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Do Partners Who Reside Outside a Disaster Area Qualify for Tax Relief if the Partnership's Business is Located Inside the Disaster Area?

By Anthony P. Daddino on September 6, 2017

When disaster strikes, the IRS may permit taxpayers additional time to make tax payments and file returns provided they qualify as “affected” taxpayers in counties that have been designated as federal disaster areas. IRC Sec. 7508A. While it is clear that partnerships with a principal place of business inside the disaster area qualify as affected taxpayers, what about the partners of those partnerships who live outside the disaster area? Do they qualify for tax relief? As is often the answer in the tax world, it depends.

As noted above, only “affected” taxpayers are eligible for the postponement of time to file returns, pay taxes and perform other time-sensitive acts. Under Treas. Reg. Sec. 301.7508A-1(d)(1), the term affected taxpayers includes the following persons:

  • Any individual whose principal residence, and any business entity whose principal place of business, is located the disaster area.
  • Any individual who is a relief worker assisting in a disaster area.
  • Any individual whose principal residence, and any business entity whose principal place of business, is not located in a covered disaster area, but whose records necessary to meet a filing or payment deadline are maintained in a covered disaster area.
  • Any estate or trust that has tax records necessary to meet a filing or payment deadline in a disaster area.
  • In the case of a joint return, any spouse of an affected taxpayer.

While it is tempting to read this provision as treating all business owners as affected taxpayers where the business has a principal place of business in the disaster area, Treasury expressly rejected such a rule in the preamble to the Reg. Sec. 301.7508A-1. Instead, Treasury carefully limited relief to those circumstances where the records necessary for the business owner to meet a tax obligation were located or maintained in the disaster area:  

The regulations list seven types of affected taxpayers, including "any business whose principal place of
business is located in a covered disaster area." The commentator recommends that this definition be
expanded to include all owners of a business.

The final regulations do not adopt this recommendation. The IRS and Treasury Department believe that
the definition of affected taxpayer in the proposed regulations is sufficiently broad to cover all taxpayers
within the intended scope of section 7508A. Although the final regulations do not provide a specific
rule for business owners (other than sole proprietors), the IRS may nonetheless make a determination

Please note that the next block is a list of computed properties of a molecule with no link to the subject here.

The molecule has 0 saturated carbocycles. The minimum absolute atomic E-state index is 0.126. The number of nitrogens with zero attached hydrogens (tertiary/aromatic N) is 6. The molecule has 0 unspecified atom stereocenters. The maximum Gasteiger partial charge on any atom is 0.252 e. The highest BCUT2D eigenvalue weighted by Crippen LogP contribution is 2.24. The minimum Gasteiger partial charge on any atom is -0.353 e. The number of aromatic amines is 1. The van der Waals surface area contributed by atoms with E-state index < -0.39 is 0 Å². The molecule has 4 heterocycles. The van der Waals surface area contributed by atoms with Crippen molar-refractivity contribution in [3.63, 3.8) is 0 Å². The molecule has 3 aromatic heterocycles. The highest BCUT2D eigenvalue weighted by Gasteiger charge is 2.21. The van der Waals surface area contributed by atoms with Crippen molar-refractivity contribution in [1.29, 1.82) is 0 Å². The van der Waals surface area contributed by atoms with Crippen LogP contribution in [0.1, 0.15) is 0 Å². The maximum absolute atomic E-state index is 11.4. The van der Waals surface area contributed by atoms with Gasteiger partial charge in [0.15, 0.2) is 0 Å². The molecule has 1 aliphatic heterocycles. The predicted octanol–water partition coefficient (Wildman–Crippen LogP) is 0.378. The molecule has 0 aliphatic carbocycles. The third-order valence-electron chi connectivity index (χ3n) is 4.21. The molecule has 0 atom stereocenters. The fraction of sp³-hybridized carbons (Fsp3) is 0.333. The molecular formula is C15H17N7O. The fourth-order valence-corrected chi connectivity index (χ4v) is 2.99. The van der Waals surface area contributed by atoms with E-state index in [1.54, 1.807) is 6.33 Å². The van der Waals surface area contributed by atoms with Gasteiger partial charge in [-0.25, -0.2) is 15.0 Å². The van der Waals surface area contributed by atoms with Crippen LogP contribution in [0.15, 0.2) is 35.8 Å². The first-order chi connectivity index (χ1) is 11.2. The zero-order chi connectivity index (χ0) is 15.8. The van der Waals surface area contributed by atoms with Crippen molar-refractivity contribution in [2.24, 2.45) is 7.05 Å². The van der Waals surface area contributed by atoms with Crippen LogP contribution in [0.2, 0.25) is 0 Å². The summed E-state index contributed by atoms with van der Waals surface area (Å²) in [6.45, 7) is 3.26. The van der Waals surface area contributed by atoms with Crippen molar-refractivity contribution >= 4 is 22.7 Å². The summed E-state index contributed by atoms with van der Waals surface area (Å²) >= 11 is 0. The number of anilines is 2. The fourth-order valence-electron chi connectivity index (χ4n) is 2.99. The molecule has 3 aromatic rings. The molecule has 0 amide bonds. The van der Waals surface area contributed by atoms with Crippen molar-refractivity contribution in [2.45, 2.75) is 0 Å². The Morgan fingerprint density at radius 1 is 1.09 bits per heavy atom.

based on the facts and circumstances in a particular case that a business owner is an affected taxpayer
under either § 301.7508A-1(d)(1)(iv), which applies to an individual whose principal residence is not
located in a disaster area, but whose records necessary to meet the deadline for a specified act are
maintained in a covered disaster area, or under § 301.7508A-1(d)(1)(vii), which applies to any other
person determined by the IRS to be affected by a Presidentially declared disaster. For example, in the
case of a partnership, it is expected that partners whose ability to meet a deadline is significantly
affected by a Presidentially declared disaster will be granted relief.

See Treasury Decision 8911, Postponement of filing deadlines by reason of presidentially declared disaster (12/15/2000).

It is helpful that Treasury acknowledged in its example that a partner of a partnership could be eligible for relief. The example, however, makes clear that the partner’s ability to meet the tax deadline was significantly affected by the disaster. It would therefore be misguided to read the example as providing automatic relief to the partner where in the sentences preceding the example, the Treasury explicitly rejected the notion of automatic relief.

In summary, for partners and shareholders who live outside the disaster zone, just showing a principal place of business for the partnership or S corporation in the disaster area is seemingly not enough. To be treated as an “affected” taxpayer qualifying for tax relief, the partner or shareholder must be able to show that necessary tax records were located/maintained in the disaster zone area.

If you have any questions on this topic or any other tax-related topic, please do not hesitate to contact me at (214) 749-2464 or adaddino@meadowscollier.com.